Changes to services
The safety of our community – both human and animal – is of the utmost importance to us. Doing our part to reduce human-to-human contact will mean we’re helping to slow the spread of COVID-19 and ensuring our practitioners remain healthy and well to avoid a shutdown. As such, we’ll be making some changes to how we operate to ensure biosecurity in the space in which we treat your pets.
Based on the latest available information, we will remain open 24 hours a day, seven days a week. During this time, we will be taking only urgent cases.
What is an “urgent case”?
To ensure that we can remain open and continue to provide clinical services to the animals that need our help, we will be reducing the risk of spread of infection within our staff through social distancing. As a result, we will be prioritising urgent cases, which may include the following:
- Emergency and intensive care cases
- Complex cases that require immediate attention from referral services
- Cases that need immediate or prompt veterinary attention, that cannot be postponed or managed by General Practice
- Essential cases that may not need immediate veterinary attention, but which do need veterinary support to maintain welfare (e.g., animals with chronic conditions), or to prevent welfare issues arising (e.g., dental care).
If you believe your pet needs to be evaluated by our team, contact our staff on 9731 2000 for small animals and 9731 2268 for horses.
If you have an existing appointment, our staff will be in contact with you to make alternative arrangements for the continued care of your pet. In light of the government recommendations to practice social distancing, unless it’s vital to their health, we discourage you from bringing your pets to U-Vet for assessment or treatment during this time. If in doubt, call our helpful staff who can offer you advice.
Before your booking, we may call to ask you some questions about your health or recent travel, in order to ensure the safety of everyone who is treated, visits or works at U-Vet. When you arrive at the hospital, we’ll ask you to wait outside in your car and call reception. Our reception staff may ask you further questions and then will arrange to collect your pet from you. Asking you to wait outside means you can keep your distance from other waiting pet owners. We have implemented extra security.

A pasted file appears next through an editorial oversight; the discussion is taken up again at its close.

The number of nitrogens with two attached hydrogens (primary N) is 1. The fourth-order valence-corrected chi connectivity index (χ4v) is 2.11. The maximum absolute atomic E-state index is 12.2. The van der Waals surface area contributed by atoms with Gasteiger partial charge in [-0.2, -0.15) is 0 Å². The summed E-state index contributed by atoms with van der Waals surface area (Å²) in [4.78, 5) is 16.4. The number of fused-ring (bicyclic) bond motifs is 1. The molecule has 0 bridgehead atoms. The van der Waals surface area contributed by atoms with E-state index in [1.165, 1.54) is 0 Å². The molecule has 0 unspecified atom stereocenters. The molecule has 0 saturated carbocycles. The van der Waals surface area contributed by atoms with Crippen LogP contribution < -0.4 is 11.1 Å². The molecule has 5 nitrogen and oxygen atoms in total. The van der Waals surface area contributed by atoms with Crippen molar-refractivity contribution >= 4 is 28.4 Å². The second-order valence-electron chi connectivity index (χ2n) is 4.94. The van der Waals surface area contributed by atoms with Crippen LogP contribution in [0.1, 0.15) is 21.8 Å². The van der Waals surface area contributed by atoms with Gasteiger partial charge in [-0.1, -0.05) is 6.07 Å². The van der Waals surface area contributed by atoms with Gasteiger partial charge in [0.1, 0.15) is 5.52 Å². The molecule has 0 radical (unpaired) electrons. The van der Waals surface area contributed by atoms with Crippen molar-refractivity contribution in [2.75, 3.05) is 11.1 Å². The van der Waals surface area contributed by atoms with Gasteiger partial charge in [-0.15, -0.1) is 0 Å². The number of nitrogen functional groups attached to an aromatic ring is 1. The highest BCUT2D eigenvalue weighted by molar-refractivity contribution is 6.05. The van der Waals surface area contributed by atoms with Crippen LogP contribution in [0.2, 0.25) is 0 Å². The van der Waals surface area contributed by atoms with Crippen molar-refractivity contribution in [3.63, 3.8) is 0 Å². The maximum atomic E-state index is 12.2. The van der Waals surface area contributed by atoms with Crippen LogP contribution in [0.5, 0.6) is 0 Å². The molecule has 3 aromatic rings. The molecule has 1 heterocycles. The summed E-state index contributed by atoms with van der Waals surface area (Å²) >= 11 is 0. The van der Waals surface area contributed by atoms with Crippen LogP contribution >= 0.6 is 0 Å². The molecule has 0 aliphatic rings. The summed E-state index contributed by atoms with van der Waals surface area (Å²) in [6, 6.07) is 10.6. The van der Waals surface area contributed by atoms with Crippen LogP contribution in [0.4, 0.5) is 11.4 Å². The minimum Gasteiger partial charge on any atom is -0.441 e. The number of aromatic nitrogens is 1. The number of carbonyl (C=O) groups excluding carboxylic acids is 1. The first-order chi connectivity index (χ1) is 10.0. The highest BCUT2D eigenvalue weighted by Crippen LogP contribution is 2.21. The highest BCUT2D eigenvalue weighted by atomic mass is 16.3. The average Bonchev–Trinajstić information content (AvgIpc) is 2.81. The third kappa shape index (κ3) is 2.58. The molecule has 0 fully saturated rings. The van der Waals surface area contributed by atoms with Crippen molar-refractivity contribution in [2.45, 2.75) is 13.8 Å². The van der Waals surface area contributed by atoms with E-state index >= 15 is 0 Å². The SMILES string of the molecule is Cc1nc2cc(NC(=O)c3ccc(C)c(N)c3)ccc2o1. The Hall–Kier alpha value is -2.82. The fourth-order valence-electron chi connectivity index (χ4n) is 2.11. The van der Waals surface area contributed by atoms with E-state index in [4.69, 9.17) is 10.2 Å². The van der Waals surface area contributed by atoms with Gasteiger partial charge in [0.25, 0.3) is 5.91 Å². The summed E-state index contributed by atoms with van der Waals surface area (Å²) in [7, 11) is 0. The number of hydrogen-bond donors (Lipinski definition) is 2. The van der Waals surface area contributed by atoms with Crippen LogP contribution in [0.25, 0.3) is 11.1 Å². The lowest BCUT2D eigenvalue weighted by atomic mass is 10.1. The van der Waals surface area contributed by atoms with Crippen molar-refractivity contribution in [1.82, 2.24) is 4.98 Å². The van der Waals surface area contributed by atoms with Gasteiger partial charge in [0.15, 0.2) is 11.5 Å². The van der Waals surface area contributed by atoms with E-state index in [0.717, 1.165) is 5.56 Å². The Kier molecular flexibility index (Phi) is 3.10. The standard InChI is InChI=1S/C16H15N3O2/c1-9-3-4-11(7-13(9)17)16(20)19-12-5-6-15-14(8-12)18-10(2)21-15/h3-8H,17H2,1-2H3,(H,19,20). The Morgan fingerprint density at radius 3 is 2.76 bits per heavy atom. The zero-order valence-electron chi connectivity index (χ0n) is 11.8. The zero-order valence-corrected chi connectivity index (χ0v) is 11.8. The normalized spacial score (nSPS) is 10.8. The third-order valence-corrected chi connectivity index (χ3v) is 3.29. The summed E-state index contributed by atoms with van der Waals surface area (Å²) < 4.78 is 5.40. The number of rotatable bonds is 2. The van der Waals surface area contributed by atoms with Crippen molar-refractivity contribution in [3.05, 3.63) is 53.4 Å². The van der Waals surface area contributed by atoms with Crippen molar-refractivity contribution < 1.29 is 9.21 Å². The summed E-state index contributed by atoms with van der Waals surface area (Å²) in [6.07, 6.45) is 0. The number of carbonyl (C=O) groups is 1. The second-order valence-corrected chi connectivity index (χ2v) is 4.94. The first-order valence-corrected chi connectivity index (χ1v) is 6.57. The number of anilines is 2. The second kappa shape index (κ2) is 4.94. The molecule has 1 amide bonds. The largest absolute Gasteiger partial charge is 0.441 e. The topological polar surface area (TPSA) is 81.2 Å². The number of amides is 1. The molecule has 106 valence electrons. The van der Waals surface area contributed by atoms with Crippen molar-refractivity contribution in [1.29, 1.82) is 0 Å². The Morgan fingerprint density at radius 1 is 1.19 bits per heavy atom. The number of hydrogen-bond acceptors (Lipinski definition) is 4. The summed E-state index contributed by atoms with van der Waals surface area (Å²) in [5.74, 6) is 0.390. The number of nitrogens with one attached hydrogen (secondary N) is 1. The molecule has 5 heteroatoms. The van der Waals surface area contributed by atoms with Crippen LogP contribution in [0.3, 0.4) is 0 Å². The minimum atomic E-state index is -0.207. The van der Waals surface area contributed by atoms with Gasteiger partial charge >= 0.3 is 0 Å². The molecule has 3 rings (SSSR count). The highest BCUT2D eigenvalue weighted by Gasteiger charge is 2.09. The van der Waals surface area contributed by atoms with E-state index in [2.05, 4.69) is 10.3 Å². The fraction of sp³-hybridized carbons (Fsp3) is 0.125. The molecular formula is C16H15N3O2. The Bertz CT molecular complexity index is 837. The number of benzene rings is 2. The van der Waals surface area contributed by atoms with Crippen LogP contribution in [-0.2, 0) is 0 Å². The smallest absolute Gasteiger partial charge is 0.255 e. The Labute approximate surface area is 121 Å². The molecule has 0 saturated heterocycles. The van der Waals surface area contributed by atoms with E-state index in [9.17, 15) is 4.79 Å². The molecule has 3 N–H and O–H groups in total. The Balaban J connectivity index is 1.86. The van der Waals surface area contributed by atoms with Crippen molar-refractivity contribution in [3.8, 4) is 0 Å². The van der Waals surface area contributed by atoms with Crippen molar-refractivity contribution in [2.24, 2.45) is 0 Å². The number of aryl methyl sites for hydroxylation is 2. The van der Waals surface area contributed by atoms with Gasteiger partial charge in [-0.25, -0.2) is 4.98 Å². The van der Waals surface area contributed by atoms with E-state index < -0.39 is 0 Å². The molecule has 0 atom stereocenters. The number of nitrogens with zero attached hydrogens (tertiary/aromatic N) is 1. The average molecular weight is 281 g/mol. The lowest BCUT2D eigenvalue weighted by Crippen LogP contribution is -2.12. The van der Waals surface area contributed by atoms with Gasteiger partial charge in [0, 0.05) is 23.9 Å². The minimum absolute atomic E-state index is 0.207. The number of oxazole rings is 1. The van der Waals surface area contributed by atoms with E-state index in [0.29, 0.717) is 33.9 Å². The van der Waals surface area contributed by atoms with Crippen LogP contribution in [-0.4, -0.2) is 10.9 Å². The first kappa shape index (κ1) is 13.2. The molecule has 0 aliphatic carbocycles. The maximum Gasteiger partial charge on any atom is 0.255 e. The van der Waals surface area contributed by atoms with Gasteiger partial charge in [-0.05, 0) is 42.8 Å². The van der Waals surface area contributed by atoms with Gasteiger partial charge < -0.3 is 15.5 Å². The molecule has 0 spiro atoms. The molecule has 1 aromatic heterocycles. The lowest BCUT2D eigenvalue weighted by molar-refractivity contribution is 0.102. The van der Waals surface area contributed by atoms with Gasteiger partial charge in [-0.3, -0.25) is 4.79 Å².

What happens to my pet once inside the clinic?
It’s difficult and emotional to be separated from your pet when he or she isn’t well. U-Vet wants all pets to feel as safe and comfortable as possible. Every visiting animal will be assigned to one caring nurse who will stay with them for the duration of their visit. Once your pet is in the consulting room, the vet will phone you to discuss symptoms, history and treatment options, and to confirm your consent. You’ll receive another call when your pet is ready for pick-up at the front door.
What if my pet is critically ill or difficult to handle when I'm not present?
U-Vet has set up a dedicated consulting room with direct access from outside the clinic, to minimise traffic through the hospital, so you can be in the room with your pet, if necessary.
How do I make payment?
U-Vet will only be able to accept electronic payment at this time, such as credit card payment by phone or BPAY.
To minimise the risk of staff infection and subsequent shutdown through human-to-human contact, U-Vet will no longer accept stray and unowned animals, unless sick or injured.
We remain open and are prioritising urgent cases, which include sick or injured strays, to ensure that we can offer continued care to animals while maintaining the safety of our clients and staff. Our staff are committed to the welfare of all animals and, like you, are adapting to the changes in the way we work.
If you come across stray animals, please contact your local council for information on where and how to deliver them.
We thank you for your understanding as we do our best to ensure the health of our community. The University of Melbourne continues to make decisions in line with the continuing advice from the Victorian Department of Health and Human Services (DHHS) and the Australian Government Department of Health in relation to coronavirus (COVID-19). You can find the University’s full response at the dedicated COVID-19 webpage.
We wish you and your pets the best of health as this situation unfolds.